American Portraits

Robert Carter III and Integrity

In this lesson, students will learn about the integrity of Robert Carter III and how they can act with integrity in their lives.

Founding Principles

Individual Responsibility image

Individual Responsibility

Individuals must take care of themselves and their families and be vigilant to preserve their liberty.

Liberty image


Except where authorized by citizens through the Constitution, the government does not have the authority to limit freedom.

Private Virtue image

Private Virtue

The idea that only a knowledgeable and virtuous citizenry can sustain liberty.


Robert Carter III made a momentous personal decision on September 6, 1778. In the presence of more than 400 men and women, he was fully immersed in the waters of the Totuskey Creek, close to his home on an offshoot of the Potomac River, to be baptized. Although most planters worshipped at the Anglican Church, Carter decided to be baptized as an adult in the dissenting Baptist Church. His Christian conversion had a profound impact on his life as one of the largest slaveholders in Virginia….

Narrative PDF

Compelling Question

How can you live with integrity in your life?

Virtue Defined

Integrity is personal consistency in moral goodness.

Lesson Overview

In this lesson, students will learn about the integrity of Robert Carter III and how they can act with integrity in their lives.


  • Students will analyze the integrity of Robert Carter III.
  • Students will evaluate Robert Carter III’s actions in manumitting his slaves.
  • Students will apply their knowledge of integrity to their own lives.


In 1782, the Virginia Assembly passed a bill allowing slaveholders to manumit their slaves. Many slaveholders, inspired by Revolutionary principles of liberty and equality as well as Christian ideals, freed their slaves. Within a decade, nearly 10,000 slaves were freed in Virginia. Between 1792 and 1797, one of the largest slaveholders in Virginia, Robert Carter III, released more than 450 slaves, making it the largest manumission in American history.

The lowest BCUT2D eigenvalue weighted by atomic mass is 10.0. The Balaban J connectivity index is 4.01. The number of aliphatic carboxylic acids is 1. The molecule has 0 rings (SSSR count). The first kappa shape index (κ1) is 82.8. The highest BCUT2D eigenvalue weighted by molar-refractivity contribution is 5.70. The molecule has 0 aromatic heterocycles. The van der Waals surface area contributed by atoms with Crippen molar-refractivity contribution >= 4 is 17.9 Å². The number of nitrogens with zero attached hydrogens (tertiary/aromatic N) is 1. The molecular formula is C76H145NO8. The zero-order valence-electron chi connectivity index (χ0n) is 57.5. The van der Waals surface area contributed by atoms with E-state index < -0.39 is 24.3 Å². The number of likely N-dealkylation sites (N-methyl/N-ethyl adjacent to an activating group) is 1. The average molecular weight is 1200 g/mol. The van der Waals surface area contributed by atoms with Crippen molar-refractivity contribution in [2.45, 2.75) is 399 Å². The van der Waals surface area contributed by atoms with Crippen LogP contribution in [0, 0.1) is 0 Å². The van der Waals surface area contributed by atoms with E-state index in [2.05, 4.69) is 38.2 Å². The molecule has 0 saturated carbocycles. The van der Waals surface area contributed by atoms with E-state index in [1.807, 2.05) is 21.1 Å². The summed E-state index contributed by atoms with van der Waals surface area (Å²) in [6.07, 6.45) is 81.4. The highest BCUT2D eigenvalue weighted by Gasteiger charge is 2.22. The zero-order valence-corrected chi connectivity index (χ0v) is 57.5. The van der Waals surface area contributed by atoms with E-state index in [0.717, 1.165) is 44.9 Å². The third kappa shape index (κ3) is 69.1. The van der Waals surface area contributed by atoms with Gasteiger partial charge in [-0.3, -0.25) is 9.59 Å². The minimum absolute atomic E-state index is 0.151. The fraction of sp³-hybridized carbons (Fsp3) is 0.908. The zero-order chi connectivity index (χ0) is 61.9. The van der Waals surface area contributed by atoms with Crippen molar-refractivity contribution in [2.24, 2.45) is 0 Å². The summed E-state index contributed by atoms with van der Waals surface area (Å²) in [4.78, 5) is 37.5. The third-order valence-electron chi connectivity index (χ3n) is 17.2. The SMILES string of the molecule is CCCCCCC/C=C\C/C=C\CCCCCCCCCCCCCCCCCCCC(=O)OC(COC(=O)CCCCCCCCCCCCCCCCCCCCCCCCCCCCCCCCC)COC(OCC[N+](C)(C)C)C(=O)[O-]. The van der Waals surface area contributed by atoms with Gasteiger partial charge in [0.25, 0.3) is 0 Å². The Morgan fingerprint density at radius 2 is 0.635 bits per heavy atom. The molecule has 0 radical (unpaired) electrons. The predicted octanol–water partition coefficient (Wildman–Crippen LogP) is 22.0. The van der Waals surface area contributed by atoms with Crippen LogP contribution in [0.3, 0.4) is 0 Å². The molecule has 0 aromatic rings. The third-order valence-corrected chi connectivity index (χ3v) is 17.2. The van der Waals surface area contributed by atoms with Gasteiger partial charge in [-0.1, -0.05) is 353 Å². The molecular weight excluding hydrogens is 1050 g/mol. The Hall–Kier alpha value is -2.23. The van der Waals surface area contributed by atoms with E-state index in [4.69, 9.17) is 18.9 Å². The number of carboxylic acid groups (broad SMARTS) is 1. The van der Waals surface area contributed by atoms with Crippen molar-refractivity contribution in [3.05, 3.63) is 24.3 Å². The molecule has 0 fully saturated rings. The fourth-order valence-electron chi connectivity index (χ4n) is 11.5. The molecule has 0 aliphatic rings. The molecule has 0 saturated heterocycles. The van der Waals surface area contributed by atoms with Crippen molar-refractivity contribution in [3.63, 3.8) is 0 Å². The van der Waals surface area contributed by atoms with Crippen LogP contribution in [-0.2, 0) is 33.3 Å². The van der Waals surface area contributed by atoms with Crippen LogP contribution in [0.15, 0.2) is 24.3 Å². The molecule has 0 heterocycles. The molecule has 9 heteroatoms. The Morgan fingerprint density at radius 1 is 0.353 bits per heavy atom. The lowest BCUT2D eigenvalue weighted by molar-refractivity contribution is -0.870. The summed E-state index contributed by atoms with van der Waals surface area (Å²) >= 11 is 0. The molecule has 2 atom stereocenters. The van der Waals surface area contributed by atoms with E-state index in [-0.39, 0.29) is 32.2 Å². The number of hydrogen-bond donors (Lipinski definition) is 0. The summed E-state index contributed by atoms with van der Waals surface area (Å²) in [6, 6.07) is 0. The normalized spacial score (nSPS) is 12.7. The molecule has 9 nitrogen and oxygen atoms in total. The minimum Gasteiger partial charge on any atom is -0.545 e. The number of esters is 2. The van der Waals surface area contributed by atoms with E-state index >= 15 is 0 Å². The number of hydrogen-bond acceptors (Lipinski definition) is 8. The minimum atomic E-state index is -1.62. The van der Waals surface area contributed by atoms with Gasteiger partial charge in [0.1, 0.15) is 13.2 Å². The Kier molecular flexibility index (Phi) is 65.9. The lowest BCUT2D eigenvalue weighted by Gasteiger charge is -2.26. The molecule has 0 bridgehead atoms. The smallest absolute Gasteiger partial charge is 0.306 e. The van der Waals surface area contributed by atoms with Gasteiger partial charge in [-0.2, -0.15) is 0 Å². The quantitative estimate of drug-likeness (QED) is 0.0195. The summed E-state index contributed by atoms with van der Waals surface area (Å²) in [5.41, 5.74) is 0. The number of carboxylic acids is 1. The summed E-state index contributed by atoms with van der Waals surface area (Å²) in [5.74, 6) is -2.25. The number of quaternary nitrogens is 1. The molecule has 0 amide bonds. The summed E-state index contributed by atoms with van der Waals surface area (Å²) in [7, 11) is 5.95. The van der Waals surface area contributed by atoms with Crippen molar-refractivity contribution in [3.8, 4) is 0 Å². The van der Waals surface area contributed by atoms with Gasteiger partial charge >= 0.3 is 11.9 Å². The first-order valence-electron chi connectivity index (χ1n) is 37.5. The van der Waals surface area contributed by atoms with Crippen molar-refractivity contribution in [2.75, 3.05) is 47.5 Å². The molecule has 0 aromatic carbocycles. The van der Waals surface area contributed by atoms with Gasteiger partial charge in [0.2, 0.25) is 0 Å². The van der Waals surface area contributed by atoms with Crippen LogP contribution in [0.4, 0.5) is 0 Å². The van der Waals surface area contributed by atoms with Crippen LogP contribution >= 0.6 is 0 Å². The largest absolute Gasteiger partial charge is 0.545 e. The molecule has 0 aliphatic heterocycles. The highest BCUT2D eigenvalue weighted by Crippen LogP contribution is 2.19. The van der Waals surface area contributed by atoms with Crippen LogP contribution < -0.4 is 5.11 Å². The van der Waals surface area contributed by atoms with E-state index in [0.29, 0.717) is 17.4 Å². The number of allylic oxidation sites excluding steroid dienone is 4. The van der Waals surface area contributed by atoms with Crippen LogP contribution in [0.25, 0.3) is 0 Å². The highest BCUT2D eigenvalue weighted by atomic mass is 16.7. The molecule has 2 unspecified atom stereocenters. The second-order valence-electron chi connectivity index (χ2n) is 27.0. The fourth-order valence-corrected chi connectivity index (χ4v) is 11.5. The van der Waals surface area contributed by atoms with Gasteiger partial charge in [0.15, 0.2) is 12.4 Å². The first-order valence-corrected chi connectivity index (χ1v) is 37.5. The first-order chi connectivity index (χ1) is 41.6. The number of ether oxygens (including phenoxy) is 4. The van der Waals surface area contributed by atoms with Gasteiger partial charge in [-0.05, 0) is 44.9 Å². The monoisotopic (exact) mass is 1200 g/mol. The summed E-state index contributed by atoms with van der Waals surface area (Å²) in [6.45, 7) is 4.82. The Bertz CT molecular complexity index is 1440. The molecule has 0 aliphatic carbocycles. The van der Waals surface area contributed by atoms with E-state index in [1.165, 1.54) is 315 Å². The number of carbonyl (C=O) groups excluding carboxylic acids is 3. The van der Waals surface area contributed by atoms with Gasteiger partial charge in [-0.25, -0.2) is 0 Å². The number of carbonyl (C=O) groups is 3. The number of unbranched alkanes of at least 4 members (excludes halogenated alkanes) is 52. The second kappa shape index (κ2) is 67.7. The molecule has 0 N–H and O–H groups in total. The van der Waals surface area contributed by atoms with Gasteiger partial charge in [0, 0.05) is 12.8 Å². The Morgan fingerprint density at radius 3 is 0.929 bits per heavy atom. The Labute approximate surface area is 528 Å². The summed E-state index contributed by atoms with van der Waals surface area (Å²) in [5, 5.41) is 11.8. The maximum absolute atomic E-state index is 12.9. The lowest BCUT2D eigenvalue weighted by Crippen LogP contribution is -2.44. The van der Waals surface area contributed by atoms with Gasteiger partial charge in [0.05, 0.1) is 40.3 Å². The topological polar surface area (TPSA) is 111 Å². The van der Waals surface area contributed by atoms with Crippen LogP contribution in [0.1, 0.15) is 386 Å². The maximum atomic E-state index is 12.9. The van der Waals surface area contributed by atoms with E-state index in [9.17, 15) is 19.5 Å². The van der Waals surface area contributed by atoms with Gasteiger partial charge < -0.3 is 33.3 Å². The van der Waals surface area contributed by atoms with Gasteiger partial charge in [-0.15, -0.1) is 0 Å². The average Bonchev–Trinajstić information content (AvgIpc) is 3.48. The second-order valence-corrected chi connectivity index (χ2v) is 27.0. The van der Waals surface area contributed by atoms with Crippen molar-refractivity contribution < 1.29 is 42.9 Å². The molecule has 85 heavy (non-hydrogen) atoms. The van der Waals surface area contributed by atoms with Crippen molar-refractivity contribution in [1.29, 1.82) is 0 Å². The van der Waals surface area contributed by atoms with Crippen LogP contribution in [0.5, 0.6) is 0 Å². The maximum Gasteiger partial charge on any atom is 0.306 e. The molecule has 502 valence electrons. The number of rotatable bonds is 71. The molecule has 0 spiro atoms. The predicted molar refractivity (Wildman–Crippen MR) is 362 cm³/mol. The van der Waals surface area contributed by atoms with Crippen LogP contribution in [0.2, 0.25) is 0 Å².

• Manumit
  • Momentous
  • Immersed
  • Dissenting
  • Conversion
  • Humane
  • Benevolent
  • Denomination
  • Forbade
  • Depravity
  • Emancipation
  • Scheme
  • Ironclad
  • Loophole
  • Symbolic
  • Gesture
  • Urban
  • Dwelling
  • Berth

Introduce Text

Have students read the background and narrative, keeping the Compelling Question in mind as they read. Then have them answer the remaining questions below.

For more robust lesson treatment, check out our partners at the Character Formation Project

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Walk-In-The-Shoes Questions
As you read, imagine you are the protagonist.

  • What challenges are you facing?
  • What fears or concerns might you have?
  • What may prevent you from acting in the way you ought?

Observation Questions

  • What was Robert Carter III’s identity prior to September 6, 1778? What was his identity after that date? How and why did his identity change?
  • What was Robert Carter III’s purpose in freeing his slaves?
  • Why did Robert Carter III decide to manumit his slaves by creating a “Deed of Gift”?

Discussion Questions
Discuss the following questions with your students.

  • What is the historical context of the narrative?
  • What historical circumstances presented a challenge to the protagonist?
  • How and why did the individual exhibit a moral and/or civic virtue in facing and overcoming the challenge?
  • How did the exercise of the virtue benefit civil society?
  • How might exercise of the virtue benefit the protagonist?
  • What might the exercise of the virtue cost the protagonist?
  • Would you react the same under similar circumstances? Why or why not?
  • How can you act similarly in your own life? What obstacles must you overcome in order to do so?

Additional Resources

  • Levy, Andrew. The First Emancipator: Slavery, Religion, and the Quiet Revolution of Robert Carter. New York: Random House, 2005.
  • Taylor, Alan. The Internal Enemy: Slavery and War in Virginia, 1772-1832. New York: Norton, 2014.

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